## How are orbitals corresponding to m sub l numbers

$H_{\psi }=E_{\psi }$

1-D: $E_{TOTAL}\psi (x)=E_{k}\psi (x)+V(x)\psi(x)=-\frac{h^{2}}{8\pi ^{2}m}\frac{d^{2}\psi(x)}{dx^{2}}+V(x)\psi(x)$

Katarina Ho -1B
Posts: 29
Joined: Fri Apr 06, 2018 11:03 am

### How are orbitals corresponding to m sub l numbers

I am a little confused as to how an orbital can be a negative number. Say n=3 so you are in the 3d subshell. Th orbitals it says can be: -2,-1,0,1,2 but I don't understand what these numbers correspond to?

Luis Avalos 1D
Posts: 30
Joined: Wed Nov 22, 2017 3:00 am

### Re: How are orbitals corresponding to m sub l numbers

If you're referring to m, it corresponds to the magnetic quantum number which tells us the number of orbitals and their orientation, if i'm not mistaken.

AnnaYan_1l
Posts: 96
Joined: Fri Apr 06, 2018 11:05 am
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### Re: How are orbitals corresponding to m sub l numbers

Katarina Ho -1B wrote:I am a little confused as to how an orbital can be a negative number. Say n=3 so you are in the 3d subshell. Th orbitals it says can be: -2,-1,0,1,2 but I don't understand what these numbers correspond to?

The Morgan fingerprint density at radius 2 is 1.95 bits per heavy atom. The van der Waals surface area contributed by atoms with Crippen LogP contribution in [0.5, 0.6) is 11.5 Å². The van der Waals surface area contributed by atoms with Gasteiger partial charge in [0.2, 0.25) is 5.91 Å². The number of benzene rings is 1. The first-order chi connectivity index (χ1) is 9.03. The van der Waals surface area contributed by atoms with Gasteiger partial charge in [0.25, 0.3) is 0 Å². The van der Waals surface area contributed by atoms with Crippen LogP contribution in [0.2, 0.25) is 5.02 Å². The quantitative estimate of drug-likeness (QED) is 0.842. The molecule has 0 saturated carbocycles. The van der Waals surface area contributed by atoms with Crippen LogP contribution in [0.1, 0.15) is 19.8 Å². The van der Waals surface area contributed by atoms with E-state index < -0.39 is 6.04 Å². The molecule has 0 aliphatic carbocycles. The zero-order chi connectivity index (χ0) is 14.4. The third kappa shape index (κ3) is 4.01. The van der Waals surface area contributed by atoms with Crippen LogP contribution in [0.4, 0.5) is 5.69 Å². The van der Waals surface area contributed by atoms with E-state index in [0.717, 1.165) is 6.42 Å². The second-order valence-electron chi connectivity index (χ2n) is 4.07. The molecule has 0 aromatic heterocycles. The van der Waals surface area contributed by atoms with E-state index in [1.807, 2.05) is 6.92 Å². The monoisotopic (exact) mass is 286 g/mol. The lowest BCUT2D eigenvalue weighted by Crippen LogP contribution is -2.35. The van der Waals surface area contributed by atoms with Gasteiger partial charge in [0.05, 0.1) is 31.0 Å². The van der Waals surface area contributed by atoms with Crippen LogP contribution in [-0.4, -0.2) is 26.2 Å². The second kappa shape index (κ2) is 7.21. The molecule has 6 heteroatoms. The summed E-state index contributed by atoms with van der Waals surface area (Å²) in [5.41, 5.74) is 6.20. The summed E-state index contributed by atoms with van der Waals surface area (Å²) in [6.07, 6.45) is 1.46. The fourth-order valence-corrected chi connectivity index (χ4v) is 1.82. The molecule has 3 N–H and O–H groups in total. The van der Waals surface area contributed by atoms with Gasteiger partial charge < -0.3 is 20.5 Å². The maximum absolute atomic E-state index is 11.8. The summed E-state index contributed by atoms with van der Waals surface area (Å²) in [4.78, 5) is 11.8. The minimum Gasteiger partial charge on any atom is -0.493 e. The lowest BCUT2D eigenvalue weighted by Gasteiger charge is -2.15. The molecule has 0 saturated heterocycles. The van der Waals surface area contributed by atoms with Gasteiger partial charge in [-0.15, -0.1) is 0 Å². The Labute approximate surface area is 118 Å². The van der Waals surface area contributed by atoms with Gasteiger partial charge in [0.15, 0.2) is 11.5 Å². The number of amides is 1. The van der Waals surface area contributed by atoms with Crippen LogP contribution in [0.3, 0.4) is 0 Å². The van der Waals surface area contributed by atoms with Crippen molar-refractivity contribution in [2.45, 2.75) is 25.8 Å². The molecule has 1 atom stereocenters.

For a 3d subshell,
n = 3
l = 2 (because a d-orbital responds to an l of 2) (the allowed values for l are 0, 1, 2,...n-1 which means that the maximum number l can be is n-1)
ml can be -2, -1, 0, 1, or 2 (because the allowed values for ml are l, l -1,..., -l)

So, orbitals correspond to l (the subshell).

If the question gave you a 2p subshell:
n = 2
l = 1
ml can be -1, 0, 1

I hope this clarifies things! Let me know if there was anything confusing about what I wrote.